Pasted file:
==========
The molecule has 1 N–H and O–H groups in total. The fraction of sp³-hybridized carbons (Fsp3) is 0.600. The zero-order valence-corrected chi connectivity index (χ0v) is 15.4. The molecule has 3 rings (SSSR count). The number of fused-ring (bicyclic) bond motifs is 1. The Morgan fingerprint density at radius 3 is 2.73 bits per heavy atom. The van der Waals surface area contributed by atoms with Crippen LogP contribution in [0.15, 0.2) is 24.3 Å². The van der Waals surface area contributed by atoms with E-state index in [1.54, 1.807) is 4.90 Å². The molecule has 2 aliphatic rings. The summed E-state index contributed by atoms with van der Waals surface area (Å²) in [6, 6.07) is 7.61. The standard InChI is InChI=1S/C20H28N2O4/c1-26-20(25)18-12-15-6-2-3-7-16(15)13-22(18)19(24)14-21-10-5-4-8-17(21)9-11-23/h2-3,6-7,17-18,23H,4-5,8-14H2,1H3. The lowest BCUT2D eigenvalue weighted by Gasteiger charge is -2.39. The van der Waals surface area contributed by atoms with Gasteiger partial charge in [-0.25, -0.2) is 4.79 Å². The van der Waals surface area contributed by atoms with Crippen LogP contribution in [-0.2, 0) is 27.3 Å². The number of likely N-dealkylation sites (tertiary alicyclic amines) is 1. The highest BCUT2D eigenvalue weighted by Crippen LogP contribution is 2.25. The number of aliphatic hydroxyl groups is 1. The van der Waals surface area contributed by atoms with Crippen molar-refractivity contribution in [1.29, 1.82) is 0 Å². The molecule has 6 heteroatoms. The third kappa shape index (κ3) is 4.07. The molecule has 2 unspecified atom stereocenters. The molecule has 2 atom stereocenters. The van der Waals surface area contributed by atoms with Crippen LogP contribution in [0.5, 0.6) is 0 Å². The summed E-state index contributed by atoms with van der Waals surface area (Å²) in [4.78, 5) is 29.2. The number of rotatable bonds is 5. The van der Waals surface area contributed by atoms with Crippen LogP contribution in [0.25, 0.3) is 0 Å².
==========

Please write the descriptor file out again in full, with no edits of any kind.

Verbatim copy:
The molecule has 1 N–H and O–H groups in total. The fraction of sp³-hybridized carbons (Fsp3) is 0.600. The zero-order valence-corrected chi connectivity index (χ0v) is 15.4. The molecule has 3 rings (SSSR count). The number of fused-ring (bicyclic) bond motifs is 1. The Morgan fingerprint density at radius 3 is 2.73 bits per heavy atom. The van der Waals surface area contributed by atoms with Crippen LogP contribution in [0.15, 0.2) is 24.3 Å². The van der Waals surface area contributed by atoms with E-state index in [1.54, 1.807) is 4.90 Å². The molecule has 2 aliphatic rings. The summed E-state index contributed by atoms with van der Waals surface area (Å²) in [6, 6.07) is 7.61. The standard InChI is InChI=1S/C20H28N2O4/c1-26-20(25)18-12-15-6-2-3-7-16(15)13-22(18)19(24)14-21-10-5-4-8-17(21)9-11-23/h2-3,6-7,17-18,23H,4-5,8-14H2,1H3. The lowest BCUT2D eigenvalue weighted by Gasteiger charge is -2.39. The van der Waals surface area contributed by atoms with Gasteiger partial charge in [-0.25, -0.2) is 4.79 Å². The van der Waals surface area contributed by atoms with Crippen LogP contribution in [-0.2, 0) is 27.3 Å². The number of likely N-dealkylation sites (tertiary alicyclic amines) is 1. The highest BCUT2D eigenvalue weighted by Crippen LogP contribution is 2.25. The number of aliphatic hydroxyl groups is 1. The van der Waals surface area contributed by atoms with Crippen molar-refractivity contribution in [1.29, 1.82) is 0 Å². The molecule has 6 heteroatoms. The third kappa shape index (κ3) is 4.07. The molecule has 2 unspecified atom stereocenters. The molecule has 2 atom stereocenters. The van der Waals surface area contributed by atoms with Crippen LogP contribution in [0.5, 0.6) is 0 Å². The summed E-state index contributed by atoms with van der Waals surface area (Å²) in [4.78, 5) is 29.2. The number of rotatable bonds is 5. The van der Waals surface area contributed by atoms with Crippen LogP contribution in [0.25, 0.3) is 0 Å².